US 4038599 A
A contactor structure employed in a high speed electronic test system for testing the electrical integrity of the conductive paths (or lines) in the packaging substrate prior to the mounting and connection thereto of the high circuit density monolithic devices. The contactor structure includes a semiconductor space transformer fabricated by large scale integration techniques and containing a plurality of discrete first integrated circuits. The first integrated circuits of the space transformer being respectively electrically connected to said electrical probes. Second integrated circuitry interconnecting said first integrated circuits is also contained within said semiconductor space transformer. Under control of said test system said second integrated circuitry selectively energizes, selected first and second ones of said first integrated circuits. Each of said first integrated circuits contains circuitry, whereby said selected first and second ones of said first circuits will manifest the electrical integrity of the electrical path there between.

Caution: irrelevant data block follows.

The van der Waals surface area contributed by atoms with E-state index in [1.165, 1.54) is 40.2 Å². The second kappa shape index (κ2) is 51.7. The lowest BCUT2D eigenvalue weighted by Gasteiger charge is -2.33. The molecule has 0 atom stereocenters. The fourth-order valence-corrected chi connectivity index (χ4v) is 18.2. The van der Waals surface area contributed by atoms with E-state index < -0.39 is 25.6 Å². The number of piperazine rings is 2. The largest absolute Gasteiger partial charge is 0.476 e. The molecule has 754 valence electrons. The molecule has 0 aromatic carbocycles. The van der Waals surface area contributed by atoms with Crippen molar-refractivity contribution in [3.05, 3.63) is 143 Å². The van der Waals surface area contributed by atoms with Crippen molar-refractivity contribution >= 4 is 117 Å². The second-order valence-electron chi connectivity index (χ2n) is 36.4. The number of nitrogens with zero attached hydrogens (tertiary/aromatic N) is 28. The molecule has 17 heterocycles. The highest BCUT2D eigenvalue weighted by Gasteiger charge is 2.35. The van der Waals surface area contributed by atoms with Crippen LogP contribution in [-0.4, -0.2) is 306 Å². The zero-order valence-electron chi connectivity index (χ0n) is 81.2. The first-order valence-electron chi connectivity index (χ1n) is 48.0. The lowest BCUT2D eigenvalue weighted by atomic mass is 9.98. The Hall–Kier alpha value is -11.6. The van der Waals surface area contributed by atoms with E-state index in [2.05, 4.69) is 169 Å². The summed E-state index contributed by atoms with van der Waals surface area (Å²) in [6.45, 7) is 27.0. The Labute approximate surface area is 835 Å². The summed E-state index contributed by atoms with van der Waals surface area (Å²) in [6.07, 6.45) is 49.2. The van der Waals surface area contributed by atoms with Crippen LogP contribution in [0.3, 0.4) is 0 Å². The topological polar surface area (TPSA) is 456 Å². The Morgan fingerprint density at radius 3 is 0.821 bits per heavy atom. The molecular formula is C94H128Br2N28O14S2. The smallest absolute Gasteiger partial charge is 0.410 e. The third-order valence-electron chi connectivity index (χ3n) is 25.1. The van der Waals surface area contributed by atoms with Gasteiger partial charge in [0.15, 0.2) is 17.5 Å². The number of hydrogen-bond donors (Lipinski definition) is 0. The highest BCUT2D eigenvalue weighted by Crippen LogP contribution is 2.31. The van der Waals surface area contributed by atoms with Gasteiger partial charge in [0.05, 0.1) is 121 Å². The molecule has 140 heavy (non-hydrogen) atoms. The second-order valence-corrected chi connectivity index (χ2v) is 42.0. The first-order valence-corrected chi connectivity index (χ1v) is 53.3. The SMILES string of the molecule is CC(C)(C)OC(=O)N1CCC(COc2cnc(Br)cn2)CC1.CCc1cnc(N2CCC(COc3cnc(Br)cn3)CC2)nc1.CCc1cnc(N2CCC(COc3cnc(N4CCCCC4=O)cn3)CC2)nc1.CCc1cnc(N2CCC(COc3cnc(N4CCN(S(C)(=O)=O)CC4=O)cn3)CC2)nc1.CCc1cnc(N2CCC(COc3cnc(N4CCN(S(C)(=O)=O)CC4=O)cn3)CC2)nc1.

1. A space transformer for use in an electronic test system for testing micro-miniature electronic devices, said space transformer comprising:
a monolithic silicon structure;
said silicon structure containing, a first binary decoder circuit adapted to receive a first set of m binary inputs and provide a first set of 2m binary outputs, a second binary decoder circuit adapted to receive a second set of m binary inputs and provide a second set of 2m binary outputs, a third binary decoder circuit adapted to receive a third set of m binary inputs and provide a third set of 2m binary outputs, a fourth binary decoder circuit adapted to receive a fourth set of m binary inputs and provide a fourth set of 2m binary outputs, where m may be any integer number, a plurality of logic circuits selectively connected to said outputs of said first, second, third and fourth binary decoders, an array of exposed conductive pads connected to said plurality of logic circuits.